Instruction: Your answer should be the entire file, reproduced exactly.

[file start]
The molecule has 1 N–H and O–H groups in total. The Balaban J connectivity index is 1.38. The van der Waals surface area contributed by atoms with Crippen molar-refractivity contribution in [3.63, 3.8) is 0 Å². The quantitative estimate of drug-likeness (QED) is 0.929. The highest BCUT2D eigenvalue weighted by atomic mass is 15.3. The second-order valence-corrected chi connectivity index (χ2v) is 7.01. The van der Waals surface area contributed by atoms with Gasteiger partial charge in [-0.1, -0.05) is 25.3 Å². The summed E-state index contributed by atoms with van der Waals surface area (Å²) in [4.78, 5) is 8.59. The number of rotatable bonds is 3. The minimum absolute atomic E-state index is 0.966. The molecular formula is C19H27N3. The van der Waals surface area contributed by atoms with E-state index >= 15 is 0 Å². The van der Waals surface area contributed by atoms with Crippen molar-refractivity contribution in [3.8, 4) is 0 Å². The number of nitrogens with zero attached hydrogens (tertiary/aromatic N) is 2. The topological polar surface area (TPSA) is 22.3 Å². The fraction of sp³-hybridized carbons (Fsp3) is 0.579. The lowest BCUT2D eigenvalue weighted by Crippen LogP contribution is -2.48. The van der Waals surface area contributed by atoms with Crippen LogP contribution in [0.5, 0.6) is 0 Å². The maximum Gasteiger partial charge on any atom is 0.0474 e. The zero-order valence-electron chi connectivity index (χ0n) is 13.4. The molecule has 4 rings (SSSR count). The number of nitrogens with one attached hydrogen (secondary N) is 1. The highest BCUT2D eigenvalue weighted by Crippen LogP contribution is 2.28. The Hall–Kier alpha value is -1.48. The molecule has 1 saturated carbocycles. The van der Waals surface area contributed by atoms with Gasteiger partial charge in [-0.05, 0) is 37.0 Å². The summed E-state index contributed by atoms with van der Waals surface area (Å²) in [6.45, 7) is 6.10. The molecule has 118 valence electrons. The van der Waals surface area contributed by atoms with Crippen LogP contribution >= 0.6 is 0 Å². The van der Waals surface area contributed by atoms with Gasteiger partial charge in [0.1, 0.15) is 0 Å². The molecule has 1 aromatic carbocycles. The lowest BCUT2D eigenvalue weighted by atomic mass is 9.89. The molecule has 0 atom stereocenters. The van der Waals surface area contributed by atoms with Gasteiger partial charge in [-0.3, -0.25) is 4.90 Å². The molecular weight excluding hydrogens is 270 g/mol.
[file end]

The molecule has 1 N–H and O–H groups in total. The Balaban J connectivity index is 1.38. The van der Waals surface area contributed by atoms with Crippen molar-refractivity contribution in [3.63, 3.8) is 0 Å². The quantitative estimate of drug-likeness (QED) is 0.929. The highest BCUT2D eigenvalue weighted by atomic mass is 15.3. The second-order valence-corrected chi connectivity index (χ2v) is 7.01. The van der Waals surface area contributed by atoms with Gasteiger partial charge in [-0.1, -0.05) is 25.3 Å². The summed E-state index contributed by atoms with van der Waals surface area (Å²) in [4.78, 5) is 8.59. The number of rotatable bonds is 3. The minimum absolute atomic E-state index is 0.966. The molecular formula is C19H27N3. The van der Waals surface area contributed by atoms with E-state index >= 15 is 0 Å². The van der Waals surface area contributed by atoms with Crippen molar-refractivity contribution in [3.8, 4) is 0 Å². The number of nitrogens with zero attached hydrogens (tertiary/aromatic N) is 2. The topological polar surface area (TPSA) is 22.3 Å². The fraction of sp³-hybridized carbons (Fsp3) is 0.579. The lowest BCUT2D eigenvalue weighted by Crippen LogP contribution is -2.48. The van der Waals surface area contributed by atoms with Crippen LogP contribution in [0.5, 0.6) is 0 Å². The maximum Gasteiger partial charge on any atom is 0.0474 e. The zero-order valence-electron chi connectivity index (χ0n) is 13.4. The molecule has 4 rings (SSSR count). The number of nitrogens with one attached hydrogen (secondary N) is 1. The highest BCUT2D eigenvalue weighted by Crippen LogP contribution is 2.28. The Hall–Kier alpha value is -1.48. The molecule has 1 saturated carbocycles. The van der Waals surface area contributed by atoms with Gasteiger partial charge in [-0.05, 0) is 37.0 Å². The summed E-state index contributed by atoms with van der Waals surface area (Å²) in [6.45, 7) is 6.10. The molecule has 118 valence electrons. The van der Waals surface area contributed by atoms with Crippen LogP contribution >= 0.6 is 0 Å². The van der Waals surface area contributed by atoms with Gasteiger partial charge in [0.1, 0.15) is 0 Å². The molecule has 1 aromatic carbocycles. The lowest BCUT2D eigenvalue weighted by atomic mass is 9.89. The molecule has 0 atom stereocenters. The van der Waals surface area contributed by atoms with Gasteiger partial charge in [-0.3, -0.25) is 4.90 Å². The molecular weight excluding hydrogens is 270 g/mol.